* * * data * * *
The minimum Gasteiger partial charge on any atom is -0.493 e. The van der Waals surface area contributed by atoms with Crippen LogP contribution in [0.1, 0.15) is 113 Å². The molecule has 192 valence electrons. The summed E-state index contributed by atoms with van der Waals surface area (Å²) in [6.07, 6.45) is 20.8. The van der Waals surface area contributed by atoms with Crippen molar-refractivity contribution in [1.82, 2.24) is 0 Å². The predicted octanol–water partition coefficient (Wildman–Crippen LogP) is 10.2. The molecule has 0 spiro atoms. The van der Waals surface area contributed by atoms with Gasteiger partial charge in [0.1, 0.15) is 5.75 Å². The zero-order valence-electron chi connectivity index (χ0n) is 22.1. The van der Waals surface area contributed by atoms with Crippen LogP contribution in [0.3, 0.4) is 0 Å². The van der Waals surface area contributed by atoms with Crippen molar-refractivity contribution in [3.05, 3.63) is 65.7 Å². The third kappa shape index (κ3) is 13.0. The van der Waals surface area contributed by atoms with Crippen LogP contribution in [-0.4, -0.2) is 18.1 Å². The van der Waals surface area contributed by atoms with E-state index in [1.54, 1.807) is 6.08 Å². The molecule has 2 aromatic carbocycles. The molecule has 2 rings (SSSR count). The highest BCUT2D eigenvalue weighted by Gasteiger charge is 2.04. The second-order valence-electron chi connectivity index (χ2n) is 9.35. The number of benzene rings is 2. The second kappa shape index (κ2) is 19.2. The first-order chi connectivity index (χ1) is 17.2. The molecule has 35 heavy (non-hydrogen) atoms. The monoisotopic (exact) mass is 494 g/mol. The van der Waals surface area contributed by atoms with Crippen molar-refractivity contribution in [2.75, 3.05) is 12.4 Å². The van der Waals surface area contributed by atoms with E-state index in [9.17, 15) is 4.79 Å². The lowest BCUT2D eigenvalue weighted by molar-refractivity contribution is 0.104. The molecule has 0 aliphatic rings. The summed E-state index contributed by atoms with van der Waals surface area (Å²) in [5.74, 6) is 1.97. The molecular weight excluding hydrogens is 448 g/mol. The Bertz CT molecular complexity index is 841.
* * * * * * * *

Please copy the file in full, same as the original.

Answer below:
The minimum Gasteiger partial charge on any atom is -0.493 e. The van der Waals surface area contributed by atoms with Crippen LogP contribution in [0.1, 0.15) is 113 Å². The molecule has 192 valence electrons. The summed E-state index contributed by atoms with van der Waals surface area (Å²) in [6.07, 6.45) is 20.8. The van der Waals surface area contributed by atoms with Crippen molar-refractivity contribution in [1.82, 2.24) is 0 Å². The predicted octanol–water partition coefficient (Wildman–Crippen LogP) is 10.2. The molecule has 0 spiro atoms. The van der Waals surface area contributed by atoms with Gasteiger partial charge in [0.1, 0.15) is 5.75 Å². The zero-order valence-electron chi connectivity index (χ0n) is 22.1. The van der Waals surface area contributed by atoms with Crippen LogP contribution in [0.3, 0.4) is 0 Å². The van der Waals surface area contributed by atoms with Crippen molar-refractivity contribution in [3.05, 3.63) is 65.7 Å². The third kappa shape index (κ3) is 13.0. The van der Waals surface area contributed by atoms with Crippen LogP contribution in [-0.4, -0.2) is 18.1 Å². The van der Waals surface area contributed by atoms with E-state index in [1.54, 1.807) is 6.08 Å². The molecule has 2 aromatic carbocycles. The molecule has 2 rings (SSSR count). The highest BCUT2D eigenvalue weighted by Gasteiger charge is 2.04. The second-order valence-electron chi connectivity index (χ2n) is 9.35. The number of benzene rings is 2. The second kappa shape index (κ2) is 19.2. The first-order chi connectivity index (χ1) is 17.2. The molecule has 35 heavy (non-hydrogen) atoms. The monoisotopic (exact) mass is 494 g/mol. The van der Waals surface area contributed by atoms with Crippen molar-refractivity contribution in [2.75, 3.05) is 12.4 Å². The van der Waals surface area contributed by atoms with E-state index in [9.17, 15) is 4.79 Å². The lowest BCUT2D eigenvalue weighted by molar-refractivity contribution is 0.104. The molecule has 0 aliphatic rings. The summed E-state index contributed by atoms with van der Waals surface area (Å²) in [5.74, 6) is 1.97. The molecular weight excluding hydrogens is 448 g/mol. The Bertz CT molecular complexity index is 841.